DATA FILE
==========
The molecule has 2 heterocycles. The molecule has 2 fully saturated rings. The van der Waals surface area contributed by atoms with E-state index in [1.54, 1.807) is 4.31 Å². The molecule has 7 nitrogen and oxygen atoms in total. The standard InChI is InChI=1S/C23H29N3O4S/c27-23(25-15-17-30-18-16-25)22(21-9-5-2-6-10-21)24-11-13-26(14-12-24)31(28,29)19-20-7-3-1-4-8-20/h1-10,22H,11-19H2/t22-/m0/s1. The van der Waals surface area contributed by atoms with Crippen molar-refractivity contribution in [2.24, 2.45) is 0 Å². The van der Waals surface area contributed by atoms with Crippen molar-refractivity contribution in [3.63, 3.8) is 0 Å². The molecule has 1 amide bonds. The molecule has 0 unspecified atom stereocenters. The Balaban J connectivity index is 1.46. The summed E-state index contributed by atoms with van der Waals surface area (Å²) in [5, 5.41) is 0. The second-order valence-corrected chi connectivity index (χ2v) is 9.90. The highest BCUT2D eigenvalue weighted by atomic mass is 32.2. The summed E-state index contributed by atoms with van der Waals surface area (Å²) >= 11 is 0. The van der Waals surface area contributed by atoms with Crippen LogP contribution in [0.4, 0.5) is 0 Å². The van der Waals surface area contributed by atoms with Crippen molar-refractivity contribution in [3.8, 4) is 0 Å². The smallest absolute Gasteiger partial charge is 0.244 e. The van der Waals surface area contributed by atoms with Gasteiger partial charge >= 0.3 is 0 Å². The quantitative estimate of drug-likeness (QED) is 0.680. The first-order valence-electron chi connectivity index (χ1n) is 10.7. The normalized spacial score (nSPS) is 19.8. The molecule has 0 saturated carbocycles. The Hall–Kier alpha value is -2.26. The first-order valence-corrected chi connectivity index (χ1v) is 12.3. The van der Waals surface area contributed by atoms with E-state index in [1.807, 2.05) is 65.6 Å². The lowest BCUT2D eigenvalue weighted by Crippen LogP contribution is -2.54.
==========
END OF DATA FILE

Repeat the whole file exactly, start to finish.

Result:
The molecule has 2 heterocycles. The molecule has 2 fully saturated rings. The van der Waals surface area contributed by atoms with E-state index in [1.54, 1.807) is 4.31 Å². The molecule has 7 nitrogen and oxygen atoms in total. The standard InChI is InChI=1S/C23H29N3O4S/c27-23(25-15-17-30-18-16-25)22(21-9-5-2-6-10-21)24-11-13-26(14-12-24)31(28,29)19-20-7-3-1-4-8-20/h1-10,22H,11-19H2/t22-/m0/s1. The van der Waals surface area contributed by atoms with Crippen molar-refractivity contribution in [2.24, 2.45) is 0 Å². The van der Waals surface area contributed by atoms with Crippen molar-refractivity contribution in [3.63, 3.8) is 0 Å². The molecule has 1 amide bonds. The molecule has 0 unspecified atom stereocenters. The Balaban J connectivity index is 1.46. The summed E-state index contributed by atoms with van der Waals surface area (Å²) in [5, 5.41) is 0. The second-order valence-corrected chi connectivity index (χ2v) is 9.90. The highest BCUT2D eigenvalue weighted by atomic mass is 32.2. The summed E-state index contributed by atoms with van der Waals surface area (Å²) >= 11 is 0. The van der Waals surface area contributed by atoms with Crippen LogP contribution in [0.4, 0.5) is 0 Å². The van der Waals surface area contributed by atoms with Crippen molar-refractivity contribution in [3.8, 4) is 0 Å². The smallest absolute Gasteiger partial charge is 0.244 e. The van der Waals surface area contributed by atoms with Gasteiger partial charge >= 0.3 is 0 Å². The quantitative estimate of drug-likeness (QED) is 0.680. The first-order valence-electron chi connectivity index (χ1n) is 10.7. The normalized spacial score (nSPS) is 19.8. The molecule has 0 saturated carbocycles. The Hall–Kier alpha value is -2.26. The first-order valence-corrected chi connectivity index (χ1v) is 12.3. The van der Waals surface area contributed by atoms with E-state index in [1.807, 2.05) is 65.6 Å². The lowest BCUT2D eigenvalue weighted by Crippen LogP contribution is -2.54.